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I was trying to think of another way of showing that there are an infinite number of primes. I came up with the following argument, but I am not sure if it is valid. I don't know how to make it more formal (I'm not a mathematician). The basic approach I'm attempting is to assume that there are a finite number of primes, and then to show that a finite set of prime numbers cannot be combined to produce every natural number in some arbitrary set of natural numbers. Thus, some natural numbers would be neither prime nor composite, but since every natural number is in fact either prime or composite, this creates a contradiction and thus there are infinite primes.

Let $P$ be the set of all primes $\{2,3,5,...p_m\}$ and let $S$ be the set of all natural numbers between $1$ and $p_m^n$ (i.e. $\{1,2,3,...,p_m^n\}$), where $n$ is a natural number. Note that $P$ is a subset of $S$. Every element of $S$ is either prime, or can be written as a product of primes. We can think of each number in $S$ as a product of every prime in $P$, each raised to an exponent of $\ge0$. For instance, $10=2^1*3^0*5^1*7^0*11^0*...p_m^0$.

Let $a$ be a whole number such that $2^a < p_m^n$ and $2^{a+1}>p_m^n$. In other words, $a$ is the greatest power of $2$ that is smaller than $p_m^n$. Since exceeding the power of $a$ for the smallest prime would be greater than $p_m^n$, it follows that any other prime number raised to a power $>a$ would also exceed $p_m^n$. This sets the upper bound for exponents in the prime factorization of any element of $S$, therefore the prime factorization of any element of $S$ will contain only powers of primes $\le a$.

Every element of $S$ can therefore be written as $2^{q_1}*3^{q_2}*5^{q_3}*...*p_m^{q_m}$, where $0\le q \le a$. Let $C$ be the set of every possible combination of the above. Since there are $m$ primes, and each prime can have an exponent from $0$ to $a$, there are therefore $(a+1)^m$ numbers that can be generated in this way (these numbers include composite and prime numbers, since the primes are formed when a single prime has a power of $1$ and every other prime has a power of $0$). Note, $S$ must be a subset of $C$ since every element of $S$ can be represented in this way, but $C$ contains elements that are clearly $> p_m^n$ and thus those elements are not in $S$, i.e. $p_m^a$ where $a$ is clearly larger than $n$. Since $S$ is a subset of $C$, then $S$ must have fewer elements than $C$:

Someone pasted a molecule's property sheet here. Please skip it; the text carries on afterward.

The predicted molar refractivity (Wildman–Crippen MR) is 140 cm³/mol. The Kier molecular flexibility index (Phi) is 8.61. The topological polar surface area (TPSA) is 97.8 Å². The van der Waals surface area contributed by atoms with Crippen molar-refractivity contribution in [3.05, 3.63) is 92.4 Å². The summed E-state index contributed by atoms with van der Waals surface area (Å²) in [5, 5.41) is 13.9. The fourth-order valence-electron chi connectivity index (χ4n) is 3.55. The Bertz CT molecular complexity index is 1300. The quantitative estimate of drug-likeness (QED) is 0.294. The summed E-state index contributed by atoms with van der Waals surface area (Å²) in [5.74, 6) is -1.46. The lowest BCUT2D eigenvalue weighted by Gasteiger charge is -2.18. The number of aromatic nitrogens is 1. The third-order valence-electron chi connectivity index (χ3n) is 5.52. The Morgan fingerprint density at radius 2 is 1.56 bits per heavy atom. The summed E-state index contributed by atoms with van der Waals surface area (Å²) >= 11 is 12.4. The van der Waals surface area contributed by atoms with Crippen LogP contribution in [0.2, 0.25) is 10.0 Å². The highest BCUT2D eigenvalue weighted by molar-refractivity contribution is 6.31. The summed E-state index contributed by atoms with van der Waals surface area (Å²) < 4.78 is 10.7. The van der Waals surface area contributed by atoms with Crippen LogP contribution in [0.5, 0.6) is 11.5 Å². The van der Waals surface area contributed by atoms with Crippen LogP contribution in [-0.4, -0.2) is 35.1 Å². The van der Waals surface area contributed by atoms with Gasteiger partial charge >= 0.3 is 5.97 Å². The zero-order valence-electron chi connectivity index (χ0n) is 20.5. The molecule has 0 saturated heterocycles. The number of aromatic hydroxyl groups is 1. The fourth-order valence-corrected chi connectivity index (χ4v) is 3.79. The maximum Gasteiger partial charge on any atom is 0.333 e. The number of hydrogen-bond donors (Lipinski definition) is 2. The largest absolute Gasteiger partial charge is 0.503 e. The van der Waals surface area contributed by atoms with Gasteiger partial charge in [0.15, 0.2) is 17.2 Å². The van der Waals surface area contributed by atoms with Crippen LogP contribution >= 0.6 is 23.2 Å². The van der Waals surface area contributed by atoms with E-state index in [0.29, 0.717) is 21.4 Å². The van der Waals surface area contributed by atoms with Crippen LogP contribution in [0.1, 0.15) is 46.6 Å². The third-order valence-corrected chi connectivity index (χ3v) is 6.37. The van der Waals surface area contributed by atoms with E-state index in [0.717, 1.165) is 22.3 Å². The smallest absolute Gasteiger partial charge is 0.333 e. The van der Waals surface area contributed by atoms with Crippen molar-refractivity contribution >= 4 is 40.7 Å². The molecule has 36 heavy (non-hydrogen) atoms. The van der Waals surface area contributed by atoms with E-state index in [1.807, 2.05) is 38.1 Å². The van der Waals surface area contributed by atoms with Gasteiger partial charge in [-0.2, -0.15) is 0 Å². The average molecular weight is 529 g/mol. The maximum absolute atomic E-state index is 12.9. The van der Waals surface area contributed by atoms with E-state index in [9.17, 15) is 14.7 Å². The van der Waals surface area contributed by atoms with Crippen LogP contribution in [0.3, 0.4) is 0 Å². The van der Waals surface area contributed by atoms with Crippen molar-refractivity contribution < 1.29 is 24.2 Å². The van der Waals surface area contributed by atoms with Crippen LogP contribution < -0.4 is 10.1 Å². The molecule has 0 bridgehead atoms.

1) $|S| < |C|$

since $|S| = p_m^n$ and $|C| = (a+1)^m$

2) $p_m^n < (a+1)^m$

If the above statement is true, then replacing $a+1$ with a value greater than $a+1$ should also be true. Since $2^a<p_m^n$ by definition, multiplying both sides by 2 gives:

$2^{a+1}<2p_m^n$

Taking the $log_2$ of both sides:

$a+1<log_2(2p_m^n)$
$a+1<log_2(2) + nlog_2(p_m)$
$a+1<1+nlog_2(p_m)$

Now replacing $a+1$ in equation 2) with $1+n*log_2(p_m)$:

$p_m^n < [1+n*log_2(p_m)]^m$